As an associate professor at the University of Saskatchewan's Western College of Veterinary Medicine, Tasha Epp is quite familiar with this problem. Her work could have her interacting with experts in human health, agriculture and beyond, and she wants to make the collaborative process as simple as possible.
"When we're talking with people from other disciplines, sometimes you're not always speaking the same language even when you're speaking the same words," she said, explaining how technical definitions can be very different even when terminology is quite similar.
To make that goal a reality, Epp is helping to guide the creation of the university's One Health certificate, a new program that merges disciplines to the benefit of students and researchers alike.
One Health is an undergraduate program built around blending the disciplines available on campus, bringing together researchers to work collaboratively and training students in areas they might otherwise have no interaction with. Implementation is currently aimed at an official launch in fall 2016.
The certificate is adapted from what is known as One Medicine, a popular program in American schools that combines human and veterinary medicine. The result is an initiative that looks at broader issues than either can fully tackle separately, such as cross-species diseases and the effects not just on living beings but also on the environment they live in and the food they rely on.
But once food, water and environment came into play, Epp said, it was only natural to bring other U of S disciplines into the fold as they planned One Health's implementation.
"How can you look at water or agriculture without bringing in the environmental sciences? For us here it really became much broader than just looking at human and veterinary medicine. We've really taken it quite a bit further than other proponents for one health have," she said.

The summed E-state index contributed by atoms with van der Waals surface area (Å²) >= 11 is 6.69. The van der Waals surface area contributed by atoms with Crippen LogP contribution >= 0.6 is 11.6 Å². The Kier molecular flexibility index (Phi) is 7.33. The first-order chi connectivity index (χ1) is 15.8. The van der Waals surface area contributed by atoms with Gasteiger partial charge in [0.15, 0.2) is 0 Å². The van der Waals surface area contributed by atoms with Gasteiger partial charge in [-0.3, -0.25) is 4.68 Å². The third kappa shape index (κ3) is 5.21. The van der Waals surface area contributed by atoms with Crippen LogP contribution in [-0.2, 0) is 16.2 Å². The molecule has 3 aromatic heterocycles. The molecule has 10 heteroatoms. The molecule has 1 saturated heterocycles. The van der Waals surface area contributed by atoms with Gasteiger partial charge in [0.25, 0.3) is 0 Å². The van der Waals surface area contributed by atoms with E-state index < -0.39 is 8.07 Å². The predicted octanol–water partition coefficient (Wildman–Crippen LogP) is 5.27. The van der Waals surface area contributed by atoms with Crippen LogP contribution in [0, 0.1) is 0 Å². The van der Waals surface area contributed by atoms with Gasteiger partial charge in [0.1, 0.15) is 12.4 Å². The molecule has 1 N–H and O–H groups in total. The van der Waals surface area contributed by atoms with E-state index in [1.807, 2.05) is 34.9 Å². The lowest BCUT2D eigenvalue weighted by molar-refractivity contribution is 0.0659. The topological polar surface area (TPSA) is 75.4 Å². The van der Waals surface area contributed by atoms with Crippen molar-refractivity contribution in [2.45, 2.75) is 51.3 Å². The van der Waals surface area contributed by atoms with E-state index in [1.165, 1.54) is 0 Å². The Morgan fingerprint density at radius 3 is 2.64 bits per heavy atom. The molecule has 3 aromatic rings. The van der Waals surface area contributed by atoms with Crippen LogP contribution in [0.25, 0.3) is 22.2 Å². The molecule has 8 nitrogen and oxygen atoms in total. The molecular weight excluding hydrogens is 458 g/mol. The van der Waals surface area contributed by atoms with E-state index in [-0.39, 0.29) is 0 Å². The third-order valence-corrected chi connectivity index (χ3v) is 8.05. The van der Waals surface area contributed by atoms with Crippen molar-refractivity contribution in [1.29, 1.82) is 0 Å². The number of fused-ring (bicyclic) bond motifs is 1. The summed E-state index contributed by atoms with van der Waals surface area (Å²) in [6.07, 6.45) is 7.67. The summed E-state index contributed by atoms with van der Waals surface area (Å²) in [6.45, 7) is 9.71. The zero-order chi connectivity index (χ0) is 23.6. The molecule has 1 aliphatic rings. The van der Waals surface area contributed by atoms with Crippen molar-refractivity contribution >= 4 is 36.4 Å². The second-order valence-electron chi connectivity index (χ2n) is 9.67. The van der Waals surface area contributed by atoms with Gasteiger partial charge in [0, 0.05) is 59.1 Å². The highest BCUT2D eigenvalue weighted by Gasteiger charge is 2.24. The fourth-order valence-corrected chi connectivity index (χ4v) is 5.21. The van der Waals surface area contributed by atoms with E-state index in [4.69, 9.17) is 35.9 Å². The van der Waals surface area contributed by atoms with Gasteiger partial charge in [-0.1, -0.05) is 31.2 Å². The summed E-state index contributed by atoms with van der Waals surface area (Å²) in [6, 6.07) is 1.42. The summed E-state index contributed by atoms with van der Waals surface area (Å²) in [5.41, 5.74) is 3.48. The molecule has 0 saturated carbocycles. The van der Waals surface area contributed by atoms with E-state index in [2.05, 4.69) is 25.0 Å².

In fact, even though similar programs exist elsewhere in the country, the resources available at the U of S will make its One Health certificate the first of its kind in Canada.
"We are the only campus in Canada that has all the health sciences plus veterinary medicine on the same campus, as well as agriculture, schools of environment and of public health," Epp said.
"We're quite unique in that way, and it allows us to bring together a number of disciplines that many other universities would not be able to inside themselves."
Patricia Farnese is a perfect example of One Health—for which she is also on the organizational committee—in motion.
As an associate professor of law, Farnese does not jump to mind when discussing health sciences.
However, since her work involves the regulation of infectious diseases and its connection to wildlife and environmental land use, she fits quite well under One Health's umbrella structure. Farnese emphasized the strengths that One Health could provide to students just entering the academic world, providing them with a broader spectrum of knowledge to pull from as they go into their careers increasing their ability to collaborate with peers from other areas of research.
"It will give students the opportunity to see things that are outside of their disciplinary experience. Particularly for students who are in the health professions and law, it's an opportunity to develop some skills interprofessionally," Farnese said.
"It's a chance to think about your frames and understandings, and how those might be different than somebody else's and, as you go to work with them in the future, to think about ways that you can overcome those boundaries more effectively."
Written by Henrytye Glazebrook.